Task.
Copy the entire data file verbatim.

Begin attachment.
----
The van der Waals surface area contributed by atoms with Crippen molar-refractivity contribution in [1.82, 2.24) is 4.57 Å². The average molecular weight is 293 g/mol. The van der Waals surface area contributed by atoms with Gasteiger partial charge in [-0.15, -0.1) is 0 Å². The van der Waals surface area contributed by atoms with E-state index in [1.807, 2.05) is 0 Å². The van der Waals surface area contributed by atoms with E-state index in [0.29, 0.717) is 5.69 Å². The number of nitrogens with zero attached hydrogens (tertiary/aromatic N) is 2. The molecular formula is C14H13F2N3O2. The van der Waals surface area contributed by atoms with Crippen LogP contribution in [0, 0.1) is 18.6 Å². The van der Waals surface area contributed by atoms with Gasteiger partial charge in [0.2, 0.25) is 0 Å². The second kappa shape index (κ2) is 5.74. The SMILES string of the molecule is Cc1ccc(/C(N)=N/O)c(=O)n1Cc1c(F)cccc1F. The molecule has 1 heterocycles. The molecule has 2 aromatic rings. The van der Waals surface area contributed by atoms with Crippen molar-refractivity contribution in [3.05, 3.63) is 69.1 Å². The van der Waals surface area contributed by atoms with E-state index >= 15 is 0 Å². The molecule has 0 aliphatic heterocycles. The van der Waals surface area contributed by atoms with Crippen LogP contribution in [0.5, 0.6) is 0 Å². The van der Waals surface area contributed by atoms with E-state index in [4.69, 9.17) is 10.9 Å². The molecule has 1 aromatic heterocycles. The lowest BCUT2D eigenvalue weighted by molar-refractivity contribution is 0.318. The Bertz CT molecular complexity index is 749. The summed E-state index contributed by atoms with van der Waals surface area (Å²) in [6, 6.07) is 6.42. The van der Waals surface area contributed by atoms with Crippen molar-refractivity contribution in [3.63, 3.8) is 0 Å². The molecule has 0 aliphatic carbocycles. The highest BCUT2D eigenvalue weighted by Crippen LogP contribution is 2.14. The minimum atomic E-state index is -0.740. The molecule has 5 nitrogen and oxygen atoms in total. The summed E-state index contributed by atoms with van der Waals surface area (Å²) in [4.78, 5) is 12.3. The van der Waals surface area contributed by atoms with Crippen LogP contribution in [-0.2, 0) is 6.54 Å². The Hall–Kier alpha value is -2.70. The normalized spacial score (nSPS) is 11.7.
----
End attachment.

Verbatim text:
The van der Waals surface area contributed by atoms with Crippen molar-refractivity contribution in [1.82, 2.24) is 4.57 Å². The average molecular weight is 293 g/mol. The van der Waals surface area contributed by atoms with Gasteiger partial charge in [-0.15, -0.1) is 0 Å². The van der Waals surface area contributed by atoms with E-state index in [1.807, 2.05) is 0 Å². The van der Waals surface area contributed by atoms with E-state index in [0.29, 0.717) is 5.69 Å². The number of nitrogens with zero attached hydrogens (tertiary/aromatic N) is 2. The molecular formula is C14H13F2N3O2. The van der Waals surface area contributed by atoms with Crippen LogP contribution in [0, 0.1) is 18.6 Å². The van der Waals surface area contributed by atoms with Gasteiger partial charge in [0.2, 0.25) is 0 Å². The second kappa shape index (κ2) is 5.74. The SMILES string of the molecule is Cc1ccc(/C(N)=N/O)c(=O)n1Cc1c(F)cccc1F. The molecule has 1 heterocycles. The molecule has 2 aromatic rings. The van der Waals surface area contributed by atoms with Crippen molar-refractivity contribution in [3.05, 3.63) is 69.1 Å². The van der Waals surface area contributed by atoms with E-state index >= 15 is 0 Å². The molecule has 0 aliphatic heterocycles. The van der Waals surface area contributed by atoms with Crippen LogP contribution in [0.5, 0.6) is 0 Å². The van der Waals surface area contributed by atoms with E-state index in [4.69, 9.17) is 10.9 Å². The molecule has 1 aromatic heterocycles. The lowest BCUT2D eigenvalue weighted by molar-refractivity contribution is 0.318. The Bertz CT molecular complexity index is 749. The summed E-state index contributed by atoms with van der Waals surface area (Å²) in [6, 6.07) is 6.42. The van der Waals surface area contributed by atoms with Crippen molar-refractivity contribution in [3.63, 3.8) is 0 Å². The molecule has 0 aliphatic carbocycles. The highest BCUT2D eigenvalue weighted by Crippen LogP contribution is 2.14. The minimum atomic E-state index is -0.740. The molecule has 5 nitrogen and oxygen atoms in total. The summed E-state index contributed by atoms with van der Waals surface area (Å²) in [4.78, 5) is 12.3. The van der Waals surface area contributed by atoms with Crippen LogP contribution in [-0.2, 0) is 6.54 Å². The Hall–Kier alpha value is -2.70. The normalized spacial score (nSPS) is 11.7.